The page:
Every year, tech venture capital leader Kleiner Perkins Caulfield Byers (KPCB) publishes a report on Internet trends. And every year that report serves as a snapshot that developers, investors and CIOs use to help them plan ahead and check their understanding of important trends.
This year's report was presented by KPCB research analyst Mary Meeker at the end of May during the Code Conference. The report contains a number of important data points for IT managers, including:
As the number of Internet and mobile users continues to grow, more and more criminals are actively targeting them in search of data that can be stolen and turned into cash. KPCB reports that there were more than 300 active threat groups of Internet criminals targeting online users. That's an increase of more than 400% since 2011, Meeker wrote, according to security firm Mandiant's tracking.
It takes less than 15 minutes for one of these active threat groups to compromise a vulnerable system once it's connected to the Internet, and more than 95% of data networks have been compromised in some way during the last year, Meeker said in her presentation at the Code Conference.
"Countries like the US, Japan, Germany, the U.K., Canada, France and Korea with more than 75% of its population on the Internet are the most vulnerable," Meeker said, although countries with more than 45% user penetration are also at high risk of attacks targeted at mobile devices.
Most of these vulnerable countries also have a high smartphone penetration of more than 50%, she added, making them especially vulnerable to the increasing number of attacks targeted at mobile platforms. Countries with the largest smartphone penetration include the UAE (160%), Saudi Arabia (110%), Sweden (94%), Australia (85%), Korea (79%), Japan (78%), U.K. (68%) and U.S. (59%).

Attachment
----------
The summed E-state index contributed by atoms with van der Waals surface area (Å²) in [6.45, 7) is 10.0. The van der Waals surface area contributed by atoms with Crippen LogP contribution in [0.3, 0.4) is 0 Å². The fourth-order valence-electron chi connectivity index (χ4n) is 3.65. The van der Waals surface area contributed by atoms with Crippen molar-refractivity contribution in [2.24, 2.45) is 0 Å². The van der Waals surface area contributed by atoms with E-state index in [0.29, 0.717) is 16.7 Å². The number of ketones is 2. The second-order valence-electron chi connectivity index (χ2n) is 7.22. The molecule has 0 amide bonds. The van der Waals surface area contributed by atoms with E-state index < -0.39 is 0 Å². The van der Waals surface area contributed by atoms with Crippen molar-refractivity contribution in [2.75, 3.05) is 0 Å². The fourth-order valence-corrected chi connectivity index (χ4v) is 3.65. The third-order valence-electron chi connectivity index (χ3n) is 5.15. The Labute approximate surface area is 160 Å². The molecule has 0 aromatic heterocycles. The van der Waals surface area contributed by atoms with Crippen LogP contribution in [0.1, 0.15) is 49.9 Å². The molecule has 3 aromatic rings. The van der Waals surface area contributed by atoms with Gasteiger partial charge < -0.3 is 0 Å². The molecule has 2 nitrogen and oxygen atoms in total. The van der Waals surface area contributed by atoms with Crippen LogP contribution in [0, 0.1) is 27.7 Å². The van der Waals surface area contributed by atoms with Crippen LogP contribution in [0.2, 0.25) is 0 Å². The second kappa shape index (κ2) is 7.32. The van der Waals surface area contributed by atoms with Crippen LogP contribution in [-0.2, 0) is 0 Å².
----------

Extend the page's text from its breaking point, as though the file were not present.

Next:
KPCB isn't the only firm sounding the alarm about mobile attacks. Security giant Symantecreported this spring that 38% of mobile users had experienced mobile cybercrime in the previous 12 months, but the number of targeted attacks on mobile platforms is up almost 91%. Juniper Research reports that 71% of IT managers say that endpoint attacks targeted at mobile devices are difficult to stop, and that only half of all devices in use through BYOD policies have any kind of EMM or mobile security solution installed. Juniper also reports that:
Even the Department of Homeland Security and the FBI have warned of attacks targeted at specific mobile operating systems, and encouraged federal contractors to take steps to improve security on mobile devices.
Jared Hansen, CEO of mobile security leader Breezy, says that nothing in the recent reports is likely to deter companies from allowing BYOD. "It's far too late to even attempt to stop most employees from bringing their mobile device into the workplace," he says. But the continuing growth in personally-owned mobile devices in the workplace means that organizations have to get serious about enterprise mobility management (EMM) in order to protect themselves from attacks that begin on mobile devices.
"The data couldn't be clearer," Hansen says. "There is a direct correlation between the number of connected mobile devices and the number of attacks. It's why we're seeing more and more Breezy customers adopt our secure mobile printing solution as part of their overall EMM strategy, rather than as a point solution."
Breezy partners with leading enterprise mobility management (EMM) companies to ensure mobile access to critical enterprise information without compromising security. Breezy's secure integration with these management platforms ensures that customers can access and print content from any device, without additional security risks. Breezy is fully integrated with leading EMM solutions from AirWatch, AppSense Mobile Now, Aruba, Citrix, Good, IBM/Fiberlink MaaS360, MobileIron and Mocana. For more information about how Breezy can work with an EMM solution to protect your data, download a datasheet or watch a video now.
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